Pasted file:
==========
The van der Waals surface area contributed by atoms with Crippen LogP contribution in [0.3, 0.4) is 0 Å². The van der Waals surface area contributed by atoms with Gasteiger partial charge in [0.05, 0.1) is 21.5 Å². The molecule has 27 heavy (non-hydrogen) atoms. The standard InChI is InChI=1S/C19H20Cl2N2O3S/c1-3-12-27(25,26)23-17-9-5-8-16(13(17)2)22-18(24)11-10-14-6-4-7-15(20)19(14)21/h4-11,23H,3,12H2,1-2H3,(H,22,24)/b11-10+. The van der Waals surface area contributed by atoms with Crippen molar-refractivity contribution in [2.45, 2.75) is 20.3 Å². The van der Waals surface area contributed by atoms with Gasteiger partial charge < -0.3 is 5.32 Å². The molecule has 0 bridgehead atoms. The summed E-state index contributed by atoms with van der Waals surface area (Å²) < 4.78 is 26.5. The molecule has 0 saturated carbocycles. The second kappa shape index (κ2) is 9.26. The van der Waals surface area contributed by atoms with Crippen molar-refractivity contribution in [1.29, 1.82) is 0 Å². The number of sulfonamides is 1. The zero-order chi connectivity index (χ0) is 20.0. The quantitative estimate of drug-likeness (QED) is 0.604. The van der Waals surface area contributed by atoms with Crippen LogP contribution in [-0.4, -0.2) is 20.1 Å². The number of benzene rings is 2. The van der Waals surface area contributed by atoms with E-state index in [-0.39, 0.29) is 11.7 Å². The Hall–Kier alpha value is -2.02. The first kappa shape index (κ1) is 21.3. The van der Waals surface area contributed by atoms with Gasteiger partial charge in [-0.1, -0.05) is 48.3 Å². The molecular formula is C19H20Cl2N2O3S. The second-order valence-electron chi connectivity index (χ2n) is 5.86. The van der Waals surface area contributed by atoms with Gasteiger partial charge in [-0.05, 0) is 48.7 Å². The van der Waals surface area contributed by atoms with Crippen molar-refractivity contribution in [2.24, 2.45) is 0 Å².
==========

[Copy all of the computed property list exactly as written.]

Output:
The van der Waals surface area contributed by atoms with Crippen LogP contribution in [0.3, 0.4) is 0 Å². The van der Waals surface area contributed by atoms with Gasteiger partial charge in [0.05, 0.1) is 21.5 Å². The molecule has 27 heavy (non-hydrogen) atoms. The standard InChI is InChI=1S/C19H20Cl2N2O3S/c1-3-12-27(25,26)23-17-9-5-8-16(13(17)2)22-18(24)11-10-14-6-4-7-15(20)19(14)21/h4-11,23H,3,12H2,1-2H3,(H,22,24)/b11-10+. The van der Waals surface area contributed by atoms with Crippen molar-refractivity contribution in [2.45, 2.75) is 20.3 Å². The van der Waals surface area contributed by atoms with Gasteiger partial charge < -0.3 is 5.32 Å². The molecule has 0 bridgehead atoms. The summed E-state index contributed by atoms with van der Waals surface area (Å²) < 4.78 is 26.5. The molecule has 0 saturated carbocycles. The second kappa shape index (κ2) is 9.26. The van der Waals surface area contributed by atoms with Crippen molar-refractivity contribution in [1.29, 1.82) is 0 Å². The number of sulfonamides is 1. The zero-order chi connectivity index (χ0) is 20.0. The quantitative estimate of drug-likeness (QED) is 0.604. The van der Waals surface area contributed by atoms with Crippen LogP contribution in [-0.4, -0.2) is 20.1 Å². The number of benzene rings is 2. The van der Waals surface area contributed by atoms with E-state index in [-0.39, 0.29) is 11.7 Å². The Hall–Kier alpha value is -2.02. The first kappa shape index (κ1) is 21.3. The van der Waals surface area contributed by atoms with Gasteiger partial charge in [-0.1, -0.05) is 48.3 Å². The molecular formula is C19H20Cl2N2O3S. The second-order valence-electron chi connectivity index (χ2n) is 5.86. The van der Waals surface area contributed by atoms with Gasteiger partial charge in [-0.05, 0) is 48.7 Å². The van der Waals surface area contributed by atoms with Crippen molar-refractivity contribution in [2.24, 2.45) is 0 Å².